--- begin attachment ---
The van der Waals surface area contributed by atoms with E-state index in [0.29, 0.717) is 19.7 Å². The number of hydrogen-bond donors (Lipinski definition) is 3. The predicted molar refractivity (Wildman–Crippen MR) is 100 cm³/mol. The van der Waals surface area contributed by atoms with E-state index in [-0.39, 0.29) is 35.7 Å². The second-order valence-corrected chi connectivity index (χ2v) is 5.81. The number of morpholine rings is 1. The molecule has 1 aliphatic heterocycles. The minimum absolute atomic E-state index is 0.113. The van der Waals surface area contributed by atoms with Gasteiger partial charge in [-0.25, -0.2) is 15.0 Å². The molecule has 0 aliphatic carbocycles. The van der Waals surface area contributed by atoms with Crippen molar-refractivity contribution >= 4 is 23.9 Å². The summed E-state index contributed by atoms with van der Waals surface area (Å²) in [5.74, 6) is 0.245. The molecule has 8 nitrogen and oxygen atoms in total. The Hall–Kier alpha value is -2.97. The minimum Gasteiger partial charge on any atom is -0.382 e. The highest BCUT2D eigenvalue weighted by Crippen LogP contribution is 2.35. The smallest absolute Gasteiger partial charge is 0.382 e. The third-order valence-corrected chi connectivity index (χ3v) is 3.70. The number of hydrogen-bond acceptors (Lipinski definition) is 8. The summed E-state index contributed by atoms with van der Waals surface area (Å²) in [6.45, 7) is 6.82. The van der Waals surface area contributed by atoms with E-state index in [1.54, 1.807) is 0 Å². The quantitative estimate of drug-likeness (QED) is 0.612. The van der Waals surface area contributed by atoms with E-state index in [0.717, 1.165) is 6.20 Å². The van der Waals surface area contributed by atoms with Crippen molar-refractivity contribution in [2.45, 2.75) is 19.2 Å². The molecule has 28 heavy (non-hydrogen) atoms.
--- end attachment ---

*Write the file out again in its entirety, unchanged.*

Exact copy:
The van der Waals surface area contributed by atoms with E-state index in [0.29, 0.717) is 19.7 Å². The number of hydrogen-bond donors (Lipinski definition) is 3. The predicted molar refractivity (Wildman–Crippen MR) is 100 cm³/mol. The van der Waals surface area contributed by atoms with E-state index in [-0.39, 0.29) is 35.7 Å². The second-order valence-corrected chi connectivity index (χ2v) is 5.81. The number of morpholine rings is 1. The molecule has 1 aliphatic heterocycles. The minimum absolute atomic E-state index is 0.113. The van der Waals surface area contributed by atoms with Gasteiger partial charge in [-0.25, -0.2) is 15.0 Å². The molecule has 0 aliphatic carbocycles. The van der Waals surface area contributed by atoms with Crippen molar-refractivity contribution >= 4 is 23.9 Å². The summed E-state index contributed by atoms with van der Waals surface area (Å²) in [5.74, 6) is 0.245. The molecule has 8 nitrogen and oxygen atoms in total. The Hall–Kier alpha value is -2.97. The minimum Gasteiger partial charge on any atom is -0.382 e. The highest BCUT2D eigenvalue weighted by Crippen LogP contribution is 2.35. The smallest absolute Gasteiger partial charge is 0.382 e. The third-order valence-corrected chi connectivity index (χ3v) is 3.70. The number of hydrogen-bond acceptors (Lipinski definition) is 8. The summed E-state index contributed by atoms with van der Waals surface area (Å²) in [6.45, 7) is 6.82. The van der Waals surface area contributed by atoms with E-state index in [1.54, 1.807) is 0 Å². The quantitative estimate of drug-likeness (QED) is 0.612. The van der Waals surface area contributed by atoms with E-state index in [0.717, 1.165) is 6.20 Å². The van der Waals surface area contributed by atoms with Crippen molar-refractivity contribution in [2.45, 2.75) is 19.2 Å². The molecule has 28 heavy (non-hydrogen) atoms.